This is an extended version of a Project 2 speech I delivered on April 14, 2016 at Malang Toastmasters Club. Originally titled Durians and Southeast Asians, I decided to rename this post The Metaphorical Durians so as not to confuse with my older piece in January, which by the way is what influenced me to discuss about a similar topic, this time delivered as a speech before fellow Southeast Asians.
This is a Toastmasters Project 1 speech I delivered on April 7, 2016, at Malang Toastmasters Club. Project 1 is the first speech project of new Toastmasters members, where they are tasked to introduce themselves to fellow club members.
Esteemed guests, fellow Toastmasters (finally), good evening.
A week ago, Thea told me that introducing one’s self shouldn’t be difficult. You know what? I totally disagree. And tonight I’m going to share to you why
Fear of the letter I
My name is Mick Basa, and over the years, my profession has always been to report the news. As a journalist, my task is to tell the truth without fear . But if there is one thing that journalists are scared of: it is the fear of the letter I.
On the very first day I entered the realm of journalism, my editors made it clear: avoid putting one’s self into your stories. To write in the first person is a mortal sin, almost equivalent to bribery and plagiarism.
So that’s an explanation for those of you who wonder why news reports are never written in the first person. There’s no I, but only he, she, them, and they.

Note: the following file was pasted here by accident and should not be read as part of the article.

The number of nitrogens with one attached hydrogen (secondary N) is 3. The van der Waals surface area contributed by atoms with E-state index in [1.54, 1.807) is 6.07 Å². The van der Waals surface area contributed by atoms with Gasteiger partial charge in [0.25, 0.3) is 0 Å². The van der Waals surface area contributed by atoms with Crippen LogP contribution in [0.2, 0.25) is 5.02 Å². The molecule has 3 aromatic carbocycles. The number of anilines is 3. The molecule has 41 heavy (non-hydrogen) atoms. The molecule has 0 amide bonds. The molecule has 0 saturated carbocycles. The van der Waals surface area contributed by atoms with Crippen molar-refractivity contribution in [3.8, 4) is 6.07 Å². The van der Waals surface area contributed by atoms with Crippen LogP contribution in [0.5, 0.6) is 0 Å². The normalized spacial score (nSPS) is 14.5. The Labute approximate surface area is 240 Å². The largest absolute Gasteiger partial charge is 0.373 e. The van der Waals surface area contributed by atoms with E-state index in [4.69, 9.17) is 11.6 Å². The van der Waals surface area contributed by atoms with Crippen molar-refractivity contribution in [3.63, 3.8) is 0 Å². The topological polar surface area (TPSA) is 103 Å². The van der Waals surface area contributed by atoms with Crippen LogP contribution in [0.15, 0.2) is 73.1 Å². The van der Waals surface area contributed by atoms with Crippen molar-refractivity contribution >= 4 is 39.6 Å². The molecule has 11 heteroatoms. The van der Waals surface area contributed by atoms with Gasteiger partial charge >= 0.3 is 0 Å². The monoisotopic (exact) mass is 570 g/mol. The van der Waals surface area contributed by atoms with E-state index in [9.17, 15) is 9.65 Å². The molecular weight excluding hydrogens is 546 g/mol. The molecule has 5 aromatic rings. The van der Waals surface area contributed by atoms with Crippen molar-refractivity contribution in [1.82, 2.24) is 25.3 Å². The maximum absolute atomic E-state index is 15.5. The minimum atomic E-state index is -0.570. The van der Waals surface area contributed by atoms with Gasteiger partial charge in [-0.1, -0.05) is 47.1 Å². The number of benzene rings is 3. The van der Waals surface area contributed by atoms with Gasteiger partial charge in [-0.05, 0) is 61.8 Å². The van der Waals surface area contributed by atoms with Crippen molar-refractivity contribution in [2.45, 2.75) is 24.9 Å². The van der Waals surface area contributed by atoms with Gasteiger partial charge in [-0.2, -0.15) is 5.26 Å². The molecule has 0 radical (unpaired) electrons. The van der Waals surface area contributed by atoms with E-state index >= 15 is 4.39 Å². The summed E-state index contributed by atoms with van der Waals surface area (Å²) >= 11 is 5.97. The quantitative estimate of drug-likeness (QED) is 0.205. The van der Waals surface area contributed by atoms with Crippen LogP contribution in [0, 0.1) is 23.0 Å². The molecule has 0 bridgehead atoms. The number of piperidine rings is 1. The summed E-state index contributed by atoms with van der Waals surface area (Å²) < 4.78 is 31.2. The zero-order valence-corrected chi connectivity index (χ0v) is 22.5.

Apart from that, we are told not to disclose our personal views, our political alignment, and religious beliefs. It’s not that they do not matter, but in the spirit of impartiality, these are rules that we ought to abide.
How we introduce ourselves
So here’s how we usually introduce ourselves. We say our our name, and the news organisation we represent. You can say your nationality, but never the presidential candidate you’re voting for.
For nearly 10 years of keeping my personal life from public scrutiny, here’s a journalist trying to do a Project 1 speech — which is breaking the Ice — with the use of the letter I.
But I would like to take this opportunity to get myself used to the letter I.
Indonesia and I
I left the Philippines to take a short break from work in the hope that I could spend time searching for myself.
And what better way to do that by moving to a country with a name that begins with the letter I? Indonesia, a country that’s imagined by many bules as a place for soul searching.
However, instead searching my self, I found myself listening to the stories of the locals. Sometimes, I would take pictures of them. Wherever I go, whatever I do, no matter how far I go, journalism is that mystical ghost that keeps on haunting me.
So, who am I?
Ladies and gentlemen, my dear friends, if you ask me the question who are you over and over again, I don’t think I have an answer apart from this: my sense of self will always be tied to being a journalist.
And here I am standing before you, attempting to do a Project 1 speech — while actually evading the very task of sharing details about my life.
But since I joined Malang Toasters Club, I have not felt the need to refrain myself from sharing you my personal stories. And I thank all of you for sharing your warmth. In fact, I have made friends with some of you here in just a short span of time. Perhaps, without Malang Toastmasters, journalists like me would have no way of bracing the phobia of the letter I.
My dear friends, fellow toastmasters, we all have reasons of joining this club.
Fatur said, it’s for his child.
For Lita: this is her passion.
For Adi, it is to excel in public speaking.
And for me, it is to embrace my fear of the letter I.
So tonight, let me do that by formally introducing myself, using the letter I.
I am Mick Basa, and I am very glad to be a part of this club.
Back to you.